I admit this isn’t the most appetizing photo, but when durian slices mix with tofu, you get this creamy mix of goodness (if you like durian) or… a mix. Let’s not drag this down further.

I didn’t expect durian taho to take me to the other side of the durian divide. However, I was proud of myself for getting out of my comfort zone, and allowing durian slices to slide down my throat. 

Kamusta, Sir? (How is it, Sir?)” the vendor asked me. 

I just smiled at him and said thank you.

Go out at night without a plan. 

Several businesses, hotels—The Royal Mandaya included—major universities, and recreational spaces are located in Davao’s Poblacion District. It’s also where the major events of Kadayawan—the Pamulak and Pitik sa Kadayawan (floral and drum float parade), for instance—are held. 

It’s also a quaint area to walk around in at night (at least, the streets near our hotel). I had always known Davao as a place of safety and discipline—at least, that was what I always read and heard in the news. 

The crowd at the Roxas night market, home to several shops and food stalls.

Perhaps that’s what emboldened me and Koko, my roommate and newfound friend, to head out late at night on our first day. Never mind that we had to be up by sunrise the next day for the float parade—what’s a bit of sleeplessness in exchange for new experiences?  

Save for a few 24/7 convenience stores and sleepy diners amid shuttered shops, the southwest side of Poblacion District was eerily quiet. It took me a while to figure out why the silence was quite unsettling: the streets were also spotless. No heaps of trash, no stray leaflets of plastic bags carried by the wind. It’s as if nobody had been in the area for some time. 

But that wasn’t the case at all, and not especially this week: it was the penultimate day of Kadayawan, and the Indak-Indak sa Kadayawan, the much-awaited street dancing competition (which, unfortunately, we weren’t able to watch), had just finished hours ago around the area. 

You would think that even an efficient post-event cleanup team would miss a spot somewhere in these streets, but the poblacion was spick and span. It was so peaceful that I couldn’t imagine that a float parade was going to be held here the day after. Perhaps that’s Davao discipline at work.

I experienced the opposite of deafening silence on our second night, however. From our hotel, our group—Koko, Jeman, and I—walked five minutes northeast to Roxas Avenue to snack on street food at the Roxas Night Market. 

Amid the usual grilled fare were an abundance of fresh seafood, ice cream shops, and—this was the first time that I had ever seen this—massage chairs and stations in the middle of the avenue. (In retrospect, it made sense.)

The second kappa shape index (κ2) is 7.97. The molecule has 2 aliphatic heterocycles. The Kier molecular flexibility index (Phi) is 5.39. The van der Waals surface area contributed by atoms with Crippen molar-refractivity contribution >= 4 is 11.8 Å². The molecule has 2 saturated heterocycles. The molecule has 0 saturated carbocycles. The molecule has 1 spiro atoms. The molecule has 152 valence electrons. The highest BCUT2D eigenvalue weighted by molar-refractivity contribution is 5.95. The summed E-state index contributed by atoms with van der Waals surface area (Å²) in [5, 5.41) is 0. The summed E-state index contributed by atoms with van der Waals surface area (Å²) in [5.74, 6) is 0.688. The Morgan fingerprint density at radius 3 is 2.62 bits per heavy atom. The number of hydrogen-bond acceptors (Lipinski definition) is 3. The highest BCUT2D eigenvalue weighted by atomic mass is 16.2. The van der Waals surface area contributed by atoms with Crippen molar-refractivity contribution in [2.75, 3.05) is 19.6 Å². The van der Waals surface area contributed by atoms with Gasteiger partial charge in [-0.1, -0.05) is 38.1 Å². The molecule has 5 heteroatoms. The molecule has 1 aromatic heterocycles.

Our third night saw us at the Huckleberry Southern Kitchen & Bar. Nestled in an art deco building in a quiet side of town, the bar is located just two blocks from our hotel. Huckleberry saw us downing cocktails and pitchers to destress after a tiring third day touring Samal Island and the Philippine Eagle Center. 

Huckleberry was a welcome watering hole after three days’ worth of touring Davao.
MANTLE’s Associate Editor (aka the victim—err, newfound friend of durian taho), Koko Alviar, and Jeman Villanueva.

By no means am I a food and beverage connoisseur, so I did not have strong opinions about the meals and drinks we consumed. What I do remember clearly is that their prices were a bit lower than Manila’s restaurants, so I was elated. 

We could have gone farther and explored other places at night. Within and outside the Poblacion District, there were several restaurants and bars that seemed intriguing. However, we conserved our energy for the daytime tours. This just gives us more reasons to return to the city at night—with a more solid plan now, perhaps. 

Up next, MANTLE recounts their exhilarating (read: nerve-wracking) experience covering the street parades. Also, there’s that encounter with the cutest bats we’ve ever seen. Click on the link below to follow the story.

AirAsia flies to Davao via Ninoy Aquino International Airport Terminal 4 four times on Tuesdays, Thursdays, and Saturdays; and three times on Mondays, Wednesdays, Fridays, and Sundays. With the recent reopening of its Cebu hub, AirAsia Philippines now also flies to Davao via the Mactan-Cebu International Airport four times weekly (Mondays, Tuesdays, Thursdays, Saturdays). 

Plan your next trip to Davao through the airasia Super App, a travel and lifestyle mobile app that allows you to book flights, hotels, and travel packages; shop for branded products; and show you the best deals in every destination.